My same friend that had problems with the corrugated stuff has had an inflated roof with the same poly on it for 14 years now trouble free. Of course I'm not sure if this would work on snow conditions.. We got some snow and ice this year and it slid right off. But you are probably looking at more like feet whereas we get mere fractions of an inch once every couple years..

Good luck to ya whatever you do - its all in good fun and what doesn't take you down will just make ya stronger
Yeah, the clear soft poly works ok here, but you've got to keep it cleaned off all the time, and it still is susceptible to tearing.
Shrug. Like you say, it's all fun. Maybe by the time i get around to building one the cost of that double-layered acrylic stuff will have gotten more reasonable and I can just use that!
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Old 04-02-2014, 10:52 AM   #28
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Soon to come next year - I hope is my adventure into Hydro-gardening.. Already have a 100 gallon tank laying behind the greenhouse
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Old 04-02-2014, 10:58 AM   #29
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A video I made in Jan of my garden

http://youtu.be/gua-09rQWnk
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Old 04-02-2014, 11:14 AM   #30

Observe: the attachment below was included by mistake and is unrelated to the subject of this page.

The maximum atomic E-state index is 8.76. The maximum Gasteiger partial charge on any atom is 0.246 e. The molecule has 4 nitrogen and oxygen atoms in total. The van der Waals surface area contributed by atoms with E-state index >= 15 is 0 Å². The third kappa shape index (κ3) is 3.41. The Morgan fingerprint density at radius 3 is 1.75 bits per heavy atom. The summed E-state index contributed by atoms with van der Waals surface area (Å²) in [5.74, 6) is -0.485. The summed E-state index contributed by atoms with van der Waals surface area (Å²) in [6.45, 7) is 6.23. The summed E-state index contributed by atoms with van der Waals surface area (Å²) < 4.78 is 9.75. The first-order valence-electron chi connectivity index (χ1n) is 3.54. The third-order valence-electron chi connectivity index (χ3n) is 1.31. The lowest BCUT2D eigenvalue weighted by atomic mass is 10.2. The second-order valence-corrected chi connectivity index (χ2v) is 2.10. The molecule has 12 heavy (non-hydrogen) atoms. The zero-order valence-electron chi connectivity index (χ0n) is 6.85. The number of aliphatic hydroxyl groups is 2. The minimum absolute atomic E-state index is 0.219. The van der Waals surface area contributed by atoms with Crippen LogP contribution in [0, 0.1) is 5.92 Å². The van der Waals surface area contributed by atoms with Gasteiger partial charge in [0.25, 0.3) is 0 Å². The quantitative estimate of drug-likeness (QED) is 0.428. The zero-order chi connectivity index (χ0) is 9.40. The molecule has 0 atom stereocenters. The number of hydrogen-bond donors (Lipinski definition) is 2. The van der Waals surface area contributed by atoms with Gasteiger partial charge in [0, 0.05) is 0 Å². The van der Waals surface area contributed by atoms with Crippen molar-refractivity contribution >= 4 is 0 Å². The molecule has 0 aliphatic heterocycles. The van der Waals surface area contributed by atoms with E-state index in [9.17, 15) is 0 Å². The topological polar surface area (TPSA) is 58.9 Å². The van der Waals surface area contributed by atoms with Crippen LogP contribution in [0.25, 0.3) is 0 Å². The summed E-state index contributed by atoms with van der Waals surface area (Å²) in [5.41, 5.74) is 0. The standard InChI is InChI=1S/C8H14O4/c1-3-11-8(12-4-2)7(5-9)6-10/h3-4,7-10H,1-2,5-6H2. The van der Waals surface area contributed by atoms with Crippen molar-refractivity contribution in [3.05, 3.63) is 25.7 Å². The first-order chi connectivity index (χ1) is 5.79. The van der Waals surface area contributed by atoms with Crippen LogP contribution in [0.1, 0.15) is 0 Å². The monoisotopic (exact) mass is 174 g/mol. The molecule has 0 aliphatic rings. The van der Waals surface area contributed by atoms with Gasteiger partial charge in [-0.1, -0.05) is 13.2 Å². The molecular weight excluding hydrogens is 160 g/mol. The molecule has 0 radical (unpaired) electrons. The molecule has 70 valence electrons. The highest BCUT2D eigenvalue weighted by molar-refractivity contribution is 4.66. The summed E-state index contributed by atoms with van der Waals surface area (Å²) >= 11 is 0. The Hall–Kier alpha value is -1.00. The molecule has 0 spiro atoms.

Noelie84 [OP] Noelie84 is offline
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A video I made in Jan of my garden

http://youtu.be/gua-09rQWnk
Cool!
What breeds did you get for chickens?
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Old 04-02-2014, 02:47 PM   #32
Smurf it.
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A video I made in Jan of my garden

http://youtu.be/gua-09rQWnk
That is awesome!

The chickens sounded funny in the background.

Is there anyway around having to tend so much to the fish, like changing the water so much etc?
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Old 04-02-2014, 06:38 PM   #33
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Cool!
What breeds did you get for chickens?
I know I have two RI reds dont recall the the other two breeds But I get about 4 eggs a day out of the five girls.
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Old 04-02-2014, 06:41 PM   #34
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That is awesome!

The chickens sounded funny in the background.

Is there anyway around having to tend so much to the fish, like changing the water so much etc?
Are you kidding me? hahah the fish are almost no maintenance. The garden/Grow beds filter the water all you do is feed the fish. I actually had issues with the water being too clean. Only thing is if you live in an area that gets cold below 55 at night then you have to worry about heating the water which could be expensive. The other option is kois who can live in near frozen water.